Friendship is an important part of our life. Perhaps even more important than love, since a loved one, first of all, should be a best friend.
However, research shows that in recent years, residents of large cities have become more socially isolated. And this does not seem surprising at all, if we remember how much time we spend in the company of gadgets, so even during lunch with our best friend it can be difficult for us to tear ourselves away from them.
In fact, strong friendships are more than just communication and emotional health. It is also a significant contribution to physical health. Don't believe me? Below are five convincing pieces of evidence.
Friendship lengthens life
It is believed that people with strong social relationships in their lives are less likely to die prematurely. Fresh from Live Science: A 2010 review of research on the topic found that women have twice the effect of social connections on life expectancy than men, and are equivalent to quitting smoking in terms of health benefits.
Experts suggest that such dynamics is associated with prolonged exposure to stress factors during social isolation, which gradually lead to wear and tear of the body.
Health indicators are improving
The study, published in the journal Proceedings of the National Academy of Science, compared the biological statistics of people who reported social isolation with those of those who had many friends throughout their lives. To do this, they used data from four large-scale studies, which involved thousands of volunteers aged 12 to 91 years.
In particular, biomarkers such as blood pressure, BMI, waist circumference, and C-reactive protein (a marker of inflammation) were analyzed. As a result, scientists were able to find out that sociable people perform better in general than people who prefer to spend time alone. For example, in older people, the lack of social connections almost doubled the risk of high blood pressure (124%).
Friendship is a way to deal with stress
A 1989 study published in The Lancet found that women with breast cancer who worked in support groups reported a better quality of life during their illness and generally lived longer than women in a control group who did not have undergone this kind of therapy.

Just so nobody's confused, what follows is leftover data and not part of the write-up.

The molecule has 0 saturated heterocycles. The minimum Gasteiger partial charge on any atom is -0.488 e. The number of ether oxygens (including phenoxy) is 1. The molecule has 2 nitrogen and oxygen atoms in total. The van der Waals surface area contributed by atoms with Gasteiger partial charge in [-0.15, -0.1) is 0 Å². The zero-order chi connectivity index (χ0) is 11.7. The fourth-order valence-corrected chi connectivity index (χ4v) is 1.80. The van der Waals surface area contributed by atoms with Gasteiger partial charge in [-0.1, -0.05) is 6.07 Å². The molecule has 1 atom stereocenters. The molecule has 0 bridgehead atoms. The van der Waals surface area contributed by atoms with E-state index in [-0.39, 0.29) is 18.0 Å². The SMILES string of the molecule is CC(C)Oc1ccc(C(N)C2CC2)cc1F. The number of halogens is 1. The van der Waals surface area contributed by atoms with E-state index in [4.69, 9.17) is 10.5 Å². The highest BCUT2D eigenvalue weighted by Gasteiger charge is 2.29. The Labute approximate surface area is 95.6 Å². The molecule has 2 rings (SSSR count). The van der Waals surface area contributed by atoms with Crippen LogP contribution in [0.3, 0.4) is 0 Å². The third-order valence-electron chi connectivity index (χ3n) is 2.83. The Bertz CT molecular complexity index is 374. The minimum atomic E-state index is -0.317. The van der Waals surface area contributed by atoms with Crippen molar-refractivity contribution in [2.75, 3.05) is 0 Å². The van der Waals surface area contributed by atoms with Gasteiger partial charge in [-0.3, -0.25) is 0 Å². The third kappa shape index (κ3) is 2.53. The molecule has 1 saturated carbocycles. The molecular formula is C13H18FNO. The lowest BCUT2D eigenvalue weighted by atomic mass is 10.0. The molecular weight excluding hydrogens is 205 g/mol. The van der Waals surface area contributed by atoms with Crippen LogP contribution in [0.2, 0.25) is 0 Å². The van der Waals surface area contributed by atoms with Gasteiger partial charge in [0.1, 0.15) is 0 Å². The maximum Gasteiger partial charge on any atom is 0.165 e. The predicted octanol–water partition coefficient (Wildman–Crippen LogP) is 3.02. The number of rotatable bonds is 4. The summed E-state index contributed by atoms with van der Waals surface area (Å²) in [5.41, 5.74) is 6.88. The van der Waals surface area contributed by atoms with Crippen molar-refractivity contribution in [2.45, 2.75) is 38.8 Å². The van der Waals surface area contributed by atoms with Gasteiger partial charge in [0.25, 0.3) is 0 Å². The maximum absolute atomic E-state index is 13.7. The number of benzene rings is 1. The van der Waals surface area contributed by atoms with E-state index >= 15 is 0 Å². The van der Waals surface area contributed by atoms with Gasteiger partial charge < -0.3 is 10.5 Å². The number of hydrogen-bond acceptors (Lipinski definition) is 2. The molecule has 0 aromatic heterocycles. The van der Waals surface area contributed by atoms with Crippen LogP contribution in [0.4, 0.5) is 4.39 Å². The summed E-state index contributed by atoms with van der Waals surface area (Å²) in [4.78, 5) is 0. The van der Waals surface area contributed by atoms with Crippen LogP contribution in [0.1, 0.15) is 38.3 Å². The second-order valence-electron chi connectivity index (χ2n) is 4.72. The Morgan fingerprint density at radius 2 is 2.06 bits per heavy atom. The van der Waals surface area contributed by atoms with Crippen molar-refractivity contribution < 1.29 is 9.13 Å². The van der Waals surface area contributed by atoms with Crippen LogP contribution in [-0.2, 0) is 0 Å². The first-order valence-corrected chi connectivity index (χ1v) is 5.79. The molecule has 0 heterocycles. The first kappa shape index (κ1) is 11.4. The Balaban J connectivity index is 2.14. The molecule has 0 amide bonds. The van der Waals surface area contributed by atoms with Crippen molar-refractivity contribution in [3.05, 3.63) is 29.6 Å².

Live Science also cites data from a 2011 study of fourth grade students, which showed that friends outside of school help children effectively deal with attacks or rejection from classmates in terms of mental health indicators.
Friends help us become better
“Obesity is contagious!” Were the headlines following a 2007 study published in the New England Journal of Medicine. Scientists have been able to prove that if our friend is obese, the likelihood that we too will face a problem increases significantly. However, arguing about the danger of friendship, everyone for some reason forgot that here, as elsewhere, there is the opposite effect.
In other words, we are no less inclined to adopt healthy habits from friends who regularly go to the gym, try to eat right, or have recently gotten rid of those extra pounds.
Friendship activates the brain
Having friends who make you feel like you are part of a group can affect your brain activity in a positive way. This is evidenced by a 2012 study conducted in the Netherlands with the participation of 2, 000 people aged 65 and over. The results, published in the Journal of Neurology, Neurosurgery and Psychiatry, showed that the risk of developing dementia in older people increases along with increasing feelings of loneliness.
“The fact that it was 'loneliness' and not 'loneliness' that was associated with the onset of dementia suggests that this is not an objective situation, but rather a perceived lack of social attachment, ” the scientists explain.